There was a moment in Elvis Costello: Mystery Dance when the man born Declan MacManus recalled how, starting out in the Seventies, choosing the name Elvis as part of his musical persona was "almost a heresy." It chimed exactly with my own experience of seeing him for the first time back then when even with the iconoclasm of punk raging all around the chutzpah of claiming The King's name seemed an extraordinarily ambitious statement of intent (not least for a spotty youth in a bad suit and geeky Joe 90 specs). And yet this Elvis lived up to his own billing, crafting some of the most memorable songs of the late Seventies and Eighties, and gaining a reputation as a great songwriter, collaborator and musical reinventor of both himself and other people's music.
Mark Kidel's film was a deftly constructed trip through a restless, shape-shifting career, allowing Costello to revisit significant moments of his past. But it couldn't be called a full biography as it only ever touched on the personal in order to shed light on the musical journey. Even so, it was particularly good at bringing out the extent to which Costello was drenched in music from birth, and the enormous influence his musician father Ross (a stalwart of the Joe Loss Orchestra) had not only on his tastes but also his rebellious determination not to sing "other people's songs" but to write and perform his own.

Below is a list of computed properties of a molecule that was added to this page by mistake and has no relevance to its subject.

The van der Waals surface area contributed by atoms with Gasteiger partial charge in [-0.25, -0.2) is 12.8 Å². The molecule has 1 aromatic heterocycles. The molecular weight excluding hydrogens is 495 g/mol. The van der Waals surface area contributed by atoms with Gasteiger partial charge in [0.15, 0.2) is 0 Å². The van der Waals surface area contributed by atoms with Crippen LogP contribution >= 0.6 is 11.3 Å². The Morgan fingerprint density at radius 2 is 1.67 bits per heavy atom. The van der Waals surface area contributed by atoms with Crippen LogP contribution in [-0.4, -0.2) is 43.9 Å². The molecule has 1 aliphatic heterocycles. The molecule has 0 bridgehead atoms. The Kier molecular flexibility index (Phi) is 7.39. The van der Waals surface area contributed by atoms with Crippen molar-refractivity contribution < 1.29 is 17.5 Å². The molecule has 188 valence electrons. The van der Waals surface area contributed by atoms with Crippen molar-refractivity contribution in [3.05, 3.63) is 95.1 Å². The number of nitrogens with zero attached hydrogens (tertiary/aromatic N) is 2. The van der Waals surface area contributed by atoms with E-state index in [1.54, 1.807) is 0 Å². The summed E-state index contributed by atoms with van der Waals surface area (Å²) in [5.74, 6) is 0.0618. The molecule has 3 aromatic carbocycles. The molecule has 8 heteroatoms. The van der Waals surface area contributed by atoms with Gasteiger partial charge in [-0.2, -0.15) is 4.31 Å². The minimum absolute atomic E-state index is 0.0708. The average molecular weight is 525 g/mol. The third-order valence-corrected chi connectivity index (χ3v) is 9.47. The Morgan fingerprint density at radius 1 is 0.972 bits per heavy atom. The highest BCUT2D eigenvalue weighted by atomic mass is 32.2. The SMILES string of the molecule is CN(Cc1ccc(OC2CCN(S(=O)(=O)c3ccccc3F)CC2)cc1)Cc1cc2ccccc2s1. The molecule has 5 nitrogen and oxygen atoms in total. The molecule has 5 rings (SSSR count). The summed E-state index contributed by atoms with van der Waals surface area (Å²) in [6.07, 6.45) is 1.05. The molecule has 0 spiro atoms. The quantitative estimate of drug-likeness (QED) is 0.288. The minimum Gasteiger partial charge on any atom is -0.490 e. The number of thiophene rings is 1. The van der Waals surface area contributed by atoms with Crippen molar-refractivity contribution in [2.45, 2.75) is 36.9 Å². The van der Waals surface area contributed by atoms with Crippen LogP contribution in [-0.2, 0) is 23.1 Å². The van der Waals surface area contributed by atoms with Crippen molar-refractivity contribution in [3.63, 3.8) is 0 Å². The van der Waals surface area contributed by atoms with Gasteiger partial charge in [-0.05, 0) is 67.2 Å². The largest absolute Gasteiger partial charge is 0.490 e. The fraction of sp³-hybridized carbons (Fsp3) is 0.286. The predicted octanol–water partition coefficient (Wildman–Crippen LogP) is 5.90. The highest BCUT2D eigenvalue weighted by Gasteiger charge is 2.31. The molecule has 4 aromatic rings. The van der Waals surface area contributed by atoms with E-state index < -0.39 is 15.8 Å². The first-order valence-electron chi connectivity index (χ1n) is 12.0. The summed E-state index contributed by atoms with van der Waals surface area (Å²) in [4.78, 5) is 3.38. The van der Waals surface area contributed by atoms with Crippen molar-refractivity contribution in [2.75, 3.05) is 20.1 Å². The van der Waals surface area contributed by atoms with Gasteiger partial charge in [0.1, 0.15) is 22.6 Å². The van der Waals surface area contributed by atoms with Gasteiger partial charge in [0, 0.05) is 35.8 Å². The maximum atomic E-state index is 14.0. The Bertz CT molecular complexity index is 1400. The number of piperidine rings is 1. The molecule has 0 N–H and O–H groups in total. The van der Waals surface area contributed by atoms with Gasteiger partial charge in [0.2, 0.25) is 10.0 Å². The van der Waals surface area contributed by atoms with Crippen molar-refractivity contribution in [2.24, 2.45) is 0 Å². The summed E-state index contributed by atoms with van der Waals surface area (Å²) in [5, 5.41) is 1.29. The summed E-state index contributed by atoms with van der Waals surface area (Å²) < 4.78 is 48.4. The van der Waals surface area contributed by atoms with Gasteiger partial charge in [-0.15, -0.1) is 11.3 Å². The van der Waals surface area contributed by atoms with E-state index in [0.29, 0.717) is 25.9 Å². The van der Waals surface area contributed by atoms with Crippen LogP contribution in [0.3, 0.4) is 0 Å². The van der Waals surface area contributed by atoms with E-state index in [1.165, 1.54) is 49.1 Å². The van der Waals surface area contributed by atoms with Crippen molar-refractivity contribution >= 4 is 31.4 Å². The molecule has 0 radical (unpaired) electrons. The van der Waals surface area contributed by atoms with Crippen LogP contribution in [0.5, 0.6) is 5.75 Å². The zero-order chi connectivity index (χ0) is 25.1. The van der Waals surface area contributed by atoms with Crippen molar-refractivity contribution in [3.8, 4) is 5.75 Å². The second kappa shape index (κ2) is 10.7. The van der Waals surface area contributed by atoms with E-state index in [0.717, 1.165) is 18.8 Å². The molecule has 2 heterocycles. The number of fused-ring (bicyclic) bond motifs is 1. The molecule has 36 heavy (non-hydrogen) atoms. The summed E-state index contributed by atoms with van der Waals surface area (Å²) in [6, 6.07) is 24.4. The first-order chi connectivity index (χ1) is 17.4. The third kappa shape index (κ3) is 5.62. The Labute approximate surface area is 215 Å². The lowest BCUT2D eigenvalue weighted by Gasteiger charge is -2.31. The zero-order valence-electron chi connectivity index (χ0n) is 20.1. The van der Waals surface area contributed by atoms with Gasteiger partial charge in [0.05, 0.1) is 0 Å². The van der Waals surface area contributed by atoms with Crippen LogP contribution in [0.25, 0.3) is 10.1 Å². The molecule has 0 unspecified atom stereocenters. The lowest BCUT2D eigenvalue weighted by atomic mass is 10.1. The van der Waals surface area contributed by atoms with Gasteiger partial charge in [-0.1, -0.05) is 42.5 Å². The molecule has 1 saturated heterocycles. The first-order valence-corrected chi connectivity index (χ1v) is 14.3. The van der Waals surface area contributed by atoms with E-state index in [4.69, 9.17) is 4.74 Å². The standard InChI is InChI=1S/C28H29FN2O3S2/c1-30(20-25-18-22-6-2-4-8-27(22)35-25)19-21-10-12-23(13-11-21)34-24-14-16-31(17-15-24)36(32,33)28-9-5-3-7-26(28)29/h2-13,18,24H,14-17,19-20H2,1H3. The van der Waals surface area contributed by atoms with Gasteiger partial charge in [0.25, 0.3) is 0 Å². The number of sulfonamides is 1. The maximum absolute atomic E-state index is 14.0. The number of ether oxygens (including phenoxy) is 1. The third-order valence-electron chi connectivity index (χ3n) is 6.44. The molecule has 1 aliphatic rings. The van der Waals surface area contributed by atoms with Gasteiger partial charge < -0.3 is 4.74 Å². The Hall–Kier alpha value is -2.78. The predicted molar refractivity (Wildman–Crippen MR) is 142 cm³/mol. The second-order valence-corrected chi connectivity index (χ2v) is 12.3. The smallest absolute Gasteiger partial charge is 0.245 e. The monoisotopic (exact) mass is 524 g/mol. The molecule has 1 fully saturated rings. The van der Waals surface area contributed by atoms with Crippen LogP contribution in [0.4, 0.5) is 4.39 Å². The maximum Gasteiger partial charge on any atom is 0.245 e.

Captured brilliantly was the intensity and aggression of Costello's early years with the Attractions (though not so well the vulnerable romantic who always peered out from underneath) and his increasing disillusionment with fame, the rock 'n' roll lifestyle and the industry's demands for hit after hit. Always you sensed the shadow of young Declan's father behind Costello's restlessness, the yearning to move on and stretch the boundaries of his talent — whether by appropriating country, jazz or classical forms, or collaborating with the likes of Paul McCartney, T-Bone Burnett, Allen Toussaint and the Brodsky Quartet.
There were some impressive and incisive contributions, from McCartney and Burnett to early collaborators like Nick Lowe and Steve Nieve. But we rarely got a sense of what else might have been at work in Costello's life other than this almost coldly relentless quest for musical reinvention. Few sources were offered for the other essential part of his creative gift, the deep emotion of so many of his lyrics. In the end we left Costello looking like at man who, at 59, is more at peace than ever with himself and his achievements, yet still something of an enigma. Perhaps the extended, 90-minute version of Kidel's film, which BBC Four airs on Saturday November 9 at 11.45pm, will shed further light for those of us curious enough to invest the extra half hour.